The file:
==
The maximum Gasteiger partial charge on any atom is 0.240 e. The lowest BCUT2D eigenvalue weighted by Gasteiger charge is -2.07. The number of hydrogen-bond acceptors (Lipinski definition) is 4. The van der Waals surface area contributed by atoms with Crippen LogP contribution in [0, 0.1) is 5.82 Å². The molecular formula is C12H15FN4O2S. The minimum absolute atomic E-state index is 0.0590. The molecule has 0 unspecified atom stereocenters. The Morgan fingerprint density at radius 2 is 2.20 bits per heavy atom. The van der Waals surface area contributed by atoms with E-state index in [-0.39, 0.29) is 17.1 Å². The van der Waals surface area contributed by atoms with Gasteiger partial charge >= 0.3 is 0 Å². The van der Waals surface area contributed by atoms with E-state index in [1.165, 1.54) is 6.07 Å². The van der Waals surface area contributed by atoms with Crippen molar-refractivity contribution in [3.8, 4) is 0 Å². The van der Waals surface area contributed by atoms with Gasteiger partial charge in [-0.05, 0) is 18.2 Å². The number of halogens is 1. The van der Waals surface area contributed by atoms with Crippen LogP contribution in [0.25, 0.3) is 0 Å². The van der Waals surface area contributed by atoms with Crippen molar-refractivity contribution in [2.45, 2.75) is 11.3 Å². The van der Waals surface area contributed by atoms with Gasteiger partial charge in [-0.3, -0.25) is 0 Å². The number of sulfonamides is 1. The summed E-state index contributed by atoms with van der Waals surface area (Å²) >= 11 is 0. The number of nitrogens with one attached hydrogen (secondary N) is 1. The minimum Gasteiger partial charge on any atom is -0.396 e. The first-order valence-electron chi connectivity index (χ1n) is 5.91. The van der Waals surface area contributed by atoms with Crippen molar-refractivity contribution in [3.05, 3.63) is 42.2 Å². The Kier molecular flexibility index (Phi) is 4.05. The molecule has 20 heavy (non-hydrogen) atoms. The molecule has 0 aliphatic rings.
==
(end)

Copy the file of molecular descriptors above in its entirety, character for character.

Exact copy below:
The maximum Gasteiger partial charge on any atom is 0.240 e. The lowest BCUT2D eigenvalue weighted by Gasteiger charge is -2.07. The number of hydrogen-bond acceptors (Lipinski definition) is 4. The van der Waals surface area contributed by atoms with Crippen LogP contribution in [0, 0.1) is 5.82 Å². The molecular formula is C12H15FN4O2S. The minimum absolute atomic E-state index is 0.0590. The molecule has 0 unspecified atom stereocenters. The Morgan fingerprint density at radius 2 is 2.20 bits per heavy atom. The van der Waals surface area contributed by atoms with E-state index in [-0.39, 0.29) is 17.1 Å². The van der Waals surface area contributed by atoms with Gasteiger partial charge >= 0.3 is 0 Å². The van der Waals surface area contributed by atoms with E-state index in [1.165, 1.54) is 6.07 Å². The van der Waals surface area contributed by atoms with Crippen molar-refractivity contribution in [3.8, 4) is 0 Å². The van der Waals surface area contributed by atoms with Gasteiger partial charge in [-0.05, 0) is 18.2 Å². The number of halogens is 1. The van der Waals surface area contributed by atoms with Crippen LogP contribution in [0.25, 0.3) is 0 Å². The van der Waals surface area contributed by atoms with Crippen molar-refractivity contribution in [2.45, 2.75) is 11.3 Å². The van der Waals surface area contributed by atoms with Gasteiger partial charge in [-0.3, -0.25) is 0 Å². The number of sulfonamides is 1. The summed E-state index contributed by atoms with van der Waals surface area (Å²) >= 11 is 0. The number of nitrogens with one attached hydrogen (secondary N) is 1. The minimum Gasteiger partial charge on any atom is -0.396 e. The first-order valence-electron chi connectivity index (χ1n) is 5.91. The van der Waals surface area contributed by atoms with Crippen molar-refractivity contribution in [3.05, 3.63) is 42.2 Å². The Kier molecular flexibility index (Phi) is 4.05. The molecule has 20 heavy (non-hydrogen) atoms. The molecule has 0 aliphatic rings.